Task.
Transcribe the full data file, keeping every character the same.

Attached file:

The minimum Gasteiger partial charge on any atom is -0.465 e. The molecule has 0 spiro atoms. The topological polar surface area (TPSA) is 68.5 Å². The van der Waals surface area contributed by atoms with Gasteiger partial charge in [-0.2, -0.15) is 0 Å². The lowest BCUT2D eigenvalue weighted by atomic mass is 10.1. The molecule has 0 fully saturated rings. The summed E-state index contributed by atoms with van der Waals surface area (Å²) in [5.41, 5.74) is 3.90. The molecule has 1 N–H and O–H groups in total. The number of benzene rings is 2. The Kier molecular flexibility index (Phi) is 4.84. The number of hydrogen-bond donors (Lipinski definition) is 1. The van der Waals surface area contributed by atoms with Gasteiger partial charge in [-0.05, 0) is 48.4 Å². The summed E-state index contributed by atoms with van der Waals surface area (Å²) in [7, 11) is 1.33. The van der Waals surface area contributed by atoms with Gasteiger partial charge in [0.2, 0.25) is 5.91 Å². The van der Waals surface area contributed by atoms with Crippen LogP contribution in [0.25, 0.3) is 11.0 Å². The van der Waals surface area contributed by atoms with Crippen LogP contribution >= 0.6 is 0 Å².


The minimum Gasteiger partial charge on any atom is -0.465 e. The molecule has 0 spiro atoms. The topological polar surface area (TPSA) is 68.5 Å². The van der Waals surface area contributed by atoms with Gasteiger partial charge in [-0.2, -0.15) is 0 Å². The lowest BCUT2D eigenvalue weighted by atomic mass is 10.1. The molecule has 0 fully saturated rings. The summed E-state index contributed by atoms with van der Waals surface area (Å²) in [5.41, 5.74) is 3.90. The molecule has 1 N–H and O–H groups in total. The number of benzene rings is 2. The Kier molecular flexibility index (Phi) is 4.84. The number of hydrogen-bond donors (Lipinski definition) is 1. The van der Waals surface area contributed by atoms with Gasteiger partial charge in [-0.05, 0) is 48.4 Å². The summed E-state index contributed by atoms with van der Waals surface area (Å²) in [7, 11) is 1.33. The van der Waals surface area contributed by atoms with Gasteiger partial charge in [0.2, 0.25) is 5.91 Å². The van der Waals surface area contributed by atoms with Crippen LogP contribution in [0.25, 0.3) is 11.0 Å². The van der Waals surface area contributed by atoms with Crippen LogP contribution >= 0.6 is 0 Å².